“Annie has been a pioneer in that way,” Secours said, adding that Guglia helped her feel comfortable in skateboarding by inviting her to events hosted by Les Vagabonnes. “The first time I skated with girls was during these events, so it was really nice,” she said.

Aside from Secours, many also look up to Guglia. Papa, a skateboarding veteran who has known Guglia for a long time, has high praise for her, and believes that she is the perfect fit to lead Canada’s national skateboarding organization.

“I couldn’t imagine a better role for her because she’s been on both sides of things. She knows the frustrations of the athletes, she knows the frustrations of the administration, and she can blend the worlds seamlessly and also be a point of trust for everyone,” he said. “Talk about diversity, inclusion, and the things she’s accomplished. I mean, no-brainer, look up to Annie.”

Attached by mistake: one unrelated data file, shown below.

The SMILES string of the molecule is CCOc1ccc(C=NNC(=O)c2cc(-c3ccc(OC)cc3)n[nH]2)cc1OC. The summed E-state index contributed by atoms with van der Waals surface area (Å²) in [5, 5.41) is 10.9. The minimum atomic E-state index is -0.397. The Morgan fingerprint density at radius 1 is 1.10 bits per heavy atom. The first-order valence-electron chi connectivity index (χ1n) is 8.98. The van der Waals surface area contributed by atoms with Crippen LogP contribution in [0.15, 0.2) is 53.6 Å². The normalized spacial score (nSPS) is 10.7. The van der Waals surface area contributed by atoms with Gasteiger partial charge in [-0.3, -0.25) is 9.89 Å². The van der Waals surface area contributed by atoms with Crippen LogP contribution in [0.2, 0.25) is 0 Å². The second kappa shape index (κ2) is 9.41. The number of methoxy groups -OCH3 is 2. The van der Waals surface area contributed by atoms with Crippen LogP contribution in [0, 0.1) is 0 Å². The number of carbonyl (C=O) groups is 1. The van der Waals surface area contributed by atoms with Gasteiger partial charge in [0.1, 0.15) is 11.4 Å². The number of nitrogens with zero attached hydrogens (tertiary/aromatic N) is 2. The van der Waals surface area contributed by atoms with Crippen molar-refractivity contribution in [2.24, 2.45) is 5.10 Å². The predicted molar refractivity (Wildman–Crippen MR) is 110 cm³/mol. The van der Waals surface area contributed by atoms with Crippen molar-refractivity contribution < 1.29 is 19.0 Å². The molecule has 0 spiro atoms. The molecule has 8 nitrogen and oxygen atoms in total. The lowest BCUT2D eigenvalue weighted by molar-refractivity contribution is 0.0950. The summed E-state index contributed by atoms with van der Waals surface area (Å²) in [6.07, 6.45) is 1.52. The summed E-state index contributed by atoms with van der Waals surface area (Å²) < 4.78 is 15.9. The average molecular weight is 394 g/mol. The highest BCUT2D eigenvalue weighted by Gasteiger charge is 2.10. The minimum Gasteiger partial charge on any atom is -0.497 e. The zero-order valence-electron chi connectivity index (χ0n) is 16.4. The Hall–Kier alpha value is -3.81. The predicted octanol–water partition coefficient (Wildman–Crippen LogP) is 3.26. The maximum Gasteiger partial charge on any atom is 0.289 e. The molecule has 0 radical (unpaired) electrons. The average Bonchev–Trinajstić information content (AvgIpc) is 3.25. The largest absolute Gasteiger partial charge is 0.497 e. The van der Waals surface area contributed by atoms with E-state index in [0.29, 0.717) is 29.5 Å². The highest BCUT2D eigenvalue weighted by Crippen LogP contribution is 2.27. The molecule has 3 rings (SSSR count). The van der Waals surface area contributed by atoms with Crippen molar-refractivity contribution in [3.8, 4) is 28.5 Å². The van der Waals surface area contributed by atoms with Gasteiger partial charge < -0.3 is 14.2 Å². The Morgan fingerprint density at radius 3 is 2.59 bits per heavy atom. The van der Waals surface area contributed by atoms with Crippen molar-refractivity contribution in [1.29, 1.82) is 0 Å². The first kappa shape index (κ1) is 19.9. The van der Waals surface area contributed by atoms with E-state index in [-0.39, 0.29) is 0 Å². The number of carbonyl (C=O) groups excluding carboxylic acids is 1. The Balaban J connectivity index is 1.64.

As for Guglia, she feels that the sport’s entry into the Olympics is a big reason behind its transformation towards inclusivity. All tournaments surrounding the Olympics give equal exposure to men and women, and she thinks the mere visibility of women on skateboards—which she did not have as a child—does a lot of the heavy lifting.

Nevertheless, Guglia still realizes the influence she has on the sport in Montreal, nationally and worldwide.

“I’m starting to realize the real impact that you can have on a person’s life by just being yourself and just being visible,” she said. Many parents have approached her in skate parks to tell her that seeing her on TV inspired their daughters to pick up a board. “If there’s more girls that see me and they’re like ‘Oh that looks fun. I want to try that,’ then I’ve done my job.”

This article originally appeared in Volume 44, Issue 11, published March 5, 2024.